Eyewitness to History: Richardson homer give U.S. softball gold

Credit: AJC

Credit: AJC

On the 25th anniversary of the 1996 Atlanta Olympic Games, The Atlanta Journal-Constitution presents a series of retrospectives produced by the University of Georgia’s Carmical Sports Media Institute. The Eyewitness to History interviews offer the view of someone who was at a top moment on the Summer Games.

The 1996 Atlanta Summer Games created a home-field advantage for the U.S. softball team in the sport’s first Olympic appearance.

In the gold medal game, played in Columbus, Dot Richardson captured the spotlight with a two-run home run in the third inning. That ultimately propelled the United States to its winning margin in a 3-1 victory over China. The home run is still shrouded in controversy, as the ball wrapped around the right-field foul pole and was a close call.

Richardson took a leave of absence from her residency in orthopedic surgery to train for the 1996 Olympics. She was in her mid-30s at the time, securing a lifelong dream as her 15-year-old niece, Alison Strange, looked on from the stands with 30 other family members.

Strange’s life changed that day, causing her to follow in the footsteps of her aunt in the softball world. Strange played softball at Stetson University. She is president of PFX Athletics, a non-profit formed by Richardson in 1996 to increase sports opportunities for women and girls.

“The Richardsons are not a small clan. And so, when we started, it almost was like the clowns and the Volkswagen bug coming out at the fair, because we start walking behind home plate, and they’re counting and I’ll never forget it, the person there to verify that we’re all family, she was getting, you know, to 15-16 (people). And she said, ‘Wait, are you family?’ And so, she got to where she was asking each one of us, ‘How are you connected to Dot?’ And it was, ‘Well, I’m her niece,’ ‘I’m her aunt,’ ‘I’m her cousin,’ ‘I’m her nephew.’

“The excitement in the park was really extraordinary, it was really heightened, because there were a lot of people there who had never been to a softball game before. And here they are at the gold medal game of the ’96 Olympics, where the United States is playing China. I mean, it couldn’t have been a more fun game to watch, really.

“The moment when Dot hit her home run is, I think, one of the most fun moments of sports history. You know, when you look at what’s replayed on ESPN and what’s replayed on Twitter, and people talk about it. I think the decision of the umpires was an obvious decision. You know, I remember when it happened, and China was so committed to it that it was not a home run. They were just selling it. It was the classic puffing of your chest, fighting the umpire tooth and nail. This is the game-on-the-line kind of call. But those of us who are familiar with the sport, it was kind of like: ‘No, no, the ball, it went out there. It’s a home run, like what? We’re not sure what you’re questioning.’ But if you’ve seen the footage, it went on for, I don’t know, seven to 10 minutes of this arguing over was it a home run? Now obviously, it was the home run that won the game. So, it was a significant event for sure. The last home run of the Olympic Games in ’96.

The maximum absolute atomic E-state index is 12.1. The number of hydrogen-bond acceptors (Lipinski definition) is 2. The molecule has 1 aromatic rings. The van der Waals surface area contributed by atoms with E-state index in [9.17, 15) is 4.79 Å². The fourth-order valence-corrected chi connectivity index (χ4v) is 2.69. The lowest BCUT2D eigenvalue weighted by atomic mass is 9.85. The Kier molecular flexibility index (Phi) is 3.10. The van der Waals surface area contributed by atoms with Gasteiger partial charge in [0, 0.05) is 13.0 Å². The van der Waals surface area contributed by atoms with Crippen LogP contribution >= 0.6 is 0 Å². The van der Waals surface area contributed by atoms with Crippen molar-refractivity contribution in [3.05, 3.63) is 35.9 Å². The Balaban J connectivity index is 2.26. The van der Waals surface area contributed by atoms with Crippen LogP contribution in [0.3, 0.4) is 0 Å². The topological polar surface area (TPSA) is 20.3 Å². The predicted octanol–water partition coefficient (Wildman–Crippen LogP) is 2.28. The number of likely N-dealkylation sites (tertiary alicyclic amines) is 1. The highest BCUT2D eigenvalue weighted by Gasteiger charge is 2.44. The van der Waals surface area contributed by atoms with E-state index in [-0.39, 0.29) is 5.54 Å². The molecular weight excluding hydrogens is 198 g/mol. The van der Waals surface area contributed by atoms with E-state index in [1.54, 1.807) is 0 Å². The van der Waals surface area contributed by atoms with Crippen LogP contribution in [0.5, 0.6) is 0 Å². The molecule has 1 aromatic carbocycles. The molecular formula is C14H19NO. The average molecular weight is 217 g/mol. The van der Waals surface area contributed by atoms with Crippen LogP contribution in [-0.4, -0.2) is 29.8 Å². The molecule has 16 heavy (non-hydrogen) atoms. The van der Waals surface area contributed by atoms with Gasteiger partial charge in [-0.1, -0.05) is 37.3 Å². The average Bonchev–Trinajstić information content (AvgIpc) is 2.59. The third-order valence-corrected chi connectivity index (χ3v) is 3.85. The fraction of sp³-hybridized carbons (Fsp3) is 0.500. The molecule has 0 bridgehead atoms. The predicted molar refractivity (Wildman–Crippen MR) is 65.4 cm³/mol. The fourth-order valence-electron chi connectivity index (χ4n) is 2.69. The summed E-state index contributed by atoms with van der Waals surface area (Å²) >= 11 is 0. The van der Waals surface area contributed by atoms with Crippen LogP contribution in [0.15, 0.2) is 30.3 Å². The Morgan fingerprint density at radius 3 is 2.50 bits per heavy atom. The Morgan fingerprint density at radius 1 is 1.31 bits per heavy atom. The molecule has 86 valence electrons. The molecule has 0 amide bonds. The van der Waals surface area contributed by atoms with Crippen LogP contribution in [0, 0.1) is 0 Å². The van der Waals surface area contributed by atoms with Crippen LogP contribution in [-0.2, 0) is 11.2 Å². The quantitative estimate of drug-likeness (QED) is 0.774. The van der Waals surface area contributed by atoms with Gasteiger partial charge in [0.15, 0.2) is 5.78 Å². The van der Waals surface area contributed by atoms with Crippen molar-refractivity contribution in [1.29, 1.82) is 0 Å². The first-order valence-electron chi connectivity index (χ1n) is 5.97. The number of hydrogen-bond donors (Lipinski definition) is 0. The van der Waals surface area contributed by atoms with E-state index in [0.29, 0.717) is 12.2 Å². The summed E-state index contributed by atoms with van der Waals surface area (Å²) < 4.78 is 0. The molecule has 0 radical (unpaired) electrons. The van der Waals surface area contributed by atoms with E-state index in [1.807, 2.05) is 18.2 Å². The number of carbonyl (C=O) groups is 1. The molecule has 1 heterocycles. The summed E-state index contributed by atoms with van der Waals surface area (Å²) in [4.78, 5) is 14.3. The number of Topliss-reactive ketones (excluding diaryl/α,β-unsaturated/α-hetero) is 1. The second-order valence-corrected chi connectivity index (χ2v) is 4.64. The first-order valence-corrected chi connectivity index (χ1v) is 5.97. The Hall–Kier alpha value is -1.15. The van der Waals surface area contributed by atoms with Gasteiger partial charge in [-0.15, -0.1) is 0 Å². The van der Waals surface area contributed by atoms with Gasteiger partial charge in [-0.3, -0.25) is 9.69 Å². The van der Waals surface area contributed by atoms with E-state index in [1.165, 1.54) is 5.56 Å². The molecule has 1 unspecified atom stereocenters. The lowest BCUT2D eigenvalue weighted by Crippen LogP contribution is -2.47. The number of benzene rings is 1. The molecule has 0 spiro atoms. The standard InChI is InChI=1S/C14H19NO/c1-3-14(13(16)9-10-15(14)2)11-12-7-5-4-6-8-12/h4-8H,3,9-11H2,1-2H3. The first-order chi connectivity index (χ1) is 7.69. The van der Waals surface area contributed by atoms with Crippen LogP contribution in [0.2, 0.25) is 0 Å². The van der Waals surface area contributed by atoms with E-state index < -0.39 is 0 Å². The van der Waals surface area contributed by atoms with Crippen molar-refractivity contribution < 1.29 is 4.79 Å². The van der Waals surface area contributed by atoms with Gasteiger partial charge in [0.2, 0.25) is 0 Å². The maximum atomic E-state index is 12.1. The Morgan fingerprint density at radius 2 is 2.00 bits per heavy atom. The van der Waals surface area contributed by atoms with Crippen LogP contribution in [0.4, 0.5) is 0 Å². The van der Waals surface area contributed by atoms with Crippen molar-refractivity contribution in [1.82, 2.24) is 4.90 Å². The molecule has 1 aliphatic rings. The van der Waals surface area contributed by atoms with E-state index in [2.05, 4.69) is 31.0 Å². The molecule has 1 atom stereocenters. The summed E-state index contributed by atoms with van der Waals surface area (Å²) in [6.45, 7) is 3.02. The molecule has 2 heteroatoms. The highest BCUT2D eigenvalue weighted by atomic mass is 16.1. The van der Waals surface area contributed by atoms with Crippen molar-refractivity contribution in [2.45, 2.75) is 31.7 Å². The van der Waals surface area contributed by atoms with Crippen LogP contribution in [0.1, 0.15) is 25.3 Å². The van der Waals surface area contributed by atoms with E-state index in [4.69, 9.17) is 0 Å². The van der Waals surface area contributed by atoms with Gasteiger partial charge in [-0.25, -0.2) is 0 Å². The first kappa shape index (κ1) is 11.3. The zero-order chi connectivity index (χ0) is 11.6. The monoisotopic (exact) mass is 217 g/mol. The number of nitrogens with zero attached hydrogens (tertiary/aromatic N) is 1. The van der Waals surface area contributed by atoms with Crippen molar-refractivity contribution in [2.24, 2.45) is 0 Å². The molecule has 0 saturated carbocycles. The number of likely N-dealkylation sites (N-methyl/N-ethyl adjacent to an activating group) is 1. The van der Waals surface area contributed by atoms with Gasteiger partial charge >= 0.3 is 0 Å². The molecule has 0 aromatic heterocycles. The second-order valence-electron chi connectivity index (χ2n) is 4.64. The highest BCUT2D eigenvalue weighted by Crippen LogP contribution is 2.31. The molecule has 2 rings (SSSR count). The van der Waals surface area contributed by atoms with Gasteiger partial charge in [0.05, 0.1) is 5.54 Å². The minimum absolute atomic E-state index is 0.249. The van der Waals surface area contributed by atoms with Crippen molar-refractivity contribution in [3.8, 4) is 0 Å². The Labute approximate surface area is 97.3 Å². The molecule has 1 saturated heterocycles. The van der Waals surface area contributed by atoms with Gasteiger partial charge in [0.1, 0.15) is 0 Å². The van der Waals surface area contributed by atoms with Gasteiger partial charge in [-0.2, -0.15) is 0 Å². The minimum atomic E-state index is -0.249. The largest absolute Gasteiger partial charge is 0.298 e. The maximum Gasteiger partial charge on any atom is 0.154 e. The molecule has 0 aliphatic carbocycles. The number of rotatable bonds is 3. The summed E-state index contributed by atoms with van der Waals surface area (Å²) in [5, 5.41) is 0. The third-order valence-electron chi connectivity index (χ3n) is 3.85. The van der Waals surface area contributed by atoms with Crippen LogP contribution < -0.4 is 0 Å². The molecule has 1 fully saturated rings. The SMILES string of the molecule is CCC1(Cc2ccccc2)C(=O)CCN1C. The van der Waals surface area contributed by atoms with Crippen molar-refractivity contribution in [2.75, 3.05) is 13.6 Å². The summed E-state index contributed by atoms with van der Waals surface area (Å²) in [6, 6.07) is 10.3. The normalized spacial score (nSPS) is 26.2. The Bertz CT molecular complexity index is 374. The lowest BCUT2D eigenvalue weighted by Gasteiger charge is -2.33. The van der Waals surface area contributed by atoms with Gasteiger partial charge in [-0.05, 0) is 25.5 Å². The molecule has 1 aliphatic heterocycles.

“In that particular game, my seats were right behind the right field foul pole. I mean, I was maybe eight to 10 rows up. Right there. So, in the moment when Dot hit her home run, I was seeing that ball wrap around the foul pole. It’s pretty neat.”

“That (winning the Olympics) is generally, you know, a combination of impossible odds, sheer talent, willpower and a little bit of luck. It doesn’t matter how good you are. A lot of people never even get that opportunity, let alone take it. So, to be there on your country’s soil to compete in a game, a gold medal game like that, and to win it, after 30 years of battling for it. It’s just, it had to have been just earth-moving. I mean you could feel the emotion in the park. There’s no doubt about it. You could feel it. And I could feel it for China. They were not in a different situation. They were just on a different podium. So just the weight of it was very palpable.

“Celebrating with them in that moment definitely colored the way that I view life, and opportunities and dreams and restrictions, and rules and societal norms. All of those things, for me, I challenge because I’ve seen firsthand, a woman whom I admire greatly say no to all those rules, to all those norms, and go and do what she dreamed of doing. And when people told her she was crazy. So, watching that as a young person? I don’t think there could be a more formative moment in my life.”

Chris Caray completed this interview as a student at the University of Georgia’s Carmical Sports Media Institute.

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